Integrating archival tag data and a high-resolution oceanographic model to estimate basking shark (Cetorhinus maximus) movements in the western Atlantic
Braun, Camrin D.
Skomal, Gregory B.
Thorrold, Simon R.
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KeywordMovement ecology; Satellite archival telemetry; Migration; Mesopelagic; Oceanographic modeling; Site fidelity
Basking shark (Cetorhinus maximus) populations are considered “vulnerable” globally and “endangered” in the northeast Atlantic by the International Union for the Conservation of Nature (IUCN). Much of our knowledge of this species comes from surface observations in coastal waters, yet recent evidence suggests the majority of their lives may be spent in the deep ocean. Depth preferences of basking sharks have significantly limited movement studies that used pop-up satellite archival transmitting (PSAT) tags as conventional light-based geolocation is impossible for tagged animals that spend significant time below the photic zone. We tagged 57 basking sharks with PSAT tags in the NW Atlantic from 2004 to 2011. Many individuals spent several months at meso- and bathy-pelagic depths where accurate light-level geolocation was impossible during fall, winter and spring. We applied a newly-developed geolocation approach for the PSAT data by comparing three-dimensional depth-temperature profile data recorded by the tags to modeled in situ oceanographic data from the high-resolution HYbrid Coordinate Ocean Model (HYCOM). Observation-based likelihoods were leveraged within a state-space hidden Markov model (HMM). The combined tracks revealed that basking sharks moved from waters around Cape Cod, MA to as far as the SE coast of Brazil (20°S), a total distance of over 17,000 km. Moreover, 59% of tagged individuals with sufficient deployment durations (>250 days) demonstrated seasonal fidelity to Cape Cod and the Gulf of Maine, with one individual returning to within 60 km of its tagging location 1 year later. Tagged sharks spent most of their time at epipelagic depths during summer months around Cape Cod and in the Gulf of Maine. During winter months, sharks spent extended periods at depths of at least 600 m while moving south to the Sargasso Sea, the Caribbean Sea, or the western tropical Atlantic. Our work demonstrates the utility of applying advances in oceanographic modeling to understanding habitat use of highly migratory, often meso- and bathy-pelagic, ocean megafauna. The large-scale movement patterns of tagged sharks highlight the need for international cooperation when designing and implementing conservation strategies to ensure that the species recovers from the historical effects of over-fishing throughout the North Atlantic Ocean.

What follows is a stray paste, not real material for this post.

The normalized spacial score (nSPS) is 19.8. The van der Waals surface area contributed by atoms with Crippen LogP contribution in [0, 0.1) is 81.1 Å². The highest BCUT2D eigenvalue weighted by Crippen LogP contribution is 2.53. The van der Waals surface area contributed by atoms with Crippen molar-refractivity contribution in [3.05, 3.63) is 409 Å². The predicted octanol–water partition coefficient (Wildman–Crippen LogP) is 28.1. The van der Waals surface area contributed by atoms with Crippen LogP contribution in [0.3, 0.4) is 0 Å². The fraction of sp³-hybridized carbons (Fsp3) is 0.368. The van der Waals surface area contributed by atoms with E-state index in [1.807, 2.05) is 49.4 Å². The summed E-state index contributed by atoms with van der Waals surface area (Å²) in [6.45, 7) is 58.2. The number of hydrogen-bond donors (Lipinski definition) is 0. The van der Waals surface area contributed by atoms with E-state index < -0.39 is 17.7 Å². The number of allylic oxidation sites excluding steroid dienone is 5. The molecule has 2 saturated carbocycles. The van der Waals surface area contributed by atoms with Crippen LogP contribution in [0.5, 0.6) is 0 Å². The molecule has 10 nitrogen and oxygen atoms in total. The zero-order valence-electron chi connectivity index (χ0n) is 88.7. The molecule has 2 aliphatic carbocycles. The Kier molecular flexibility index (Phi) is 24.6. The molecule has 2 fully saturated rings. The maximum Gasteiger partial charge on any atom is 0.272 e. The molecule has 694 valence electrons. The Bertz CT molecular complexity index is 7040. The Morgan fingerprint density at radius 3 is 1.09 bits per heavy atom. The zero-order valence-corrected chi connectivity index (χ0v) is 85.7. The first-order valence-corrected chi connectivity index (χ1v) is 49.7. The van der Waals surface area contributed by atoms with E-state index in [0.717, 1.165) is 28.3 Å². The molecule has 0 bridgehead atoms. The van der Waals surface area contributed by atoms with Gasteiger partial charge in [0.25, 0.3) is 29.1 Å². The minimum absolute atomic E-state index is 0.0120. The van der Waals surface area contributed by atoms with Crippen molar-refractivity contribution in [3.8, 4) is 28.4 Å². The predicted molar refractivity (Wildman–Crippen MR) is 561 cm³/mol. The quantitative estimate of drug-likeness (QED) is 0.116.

© The Author(s), 2018. This article is distributed under the terms of the Creative Commons Attribution License. The definitive version was published in Frontiers in Marine Science 5 (2018): 25, doi:10.3389/fmars.2018.00025.
Suggested CitationFrontiers in Marine Science 5 (2018): 25
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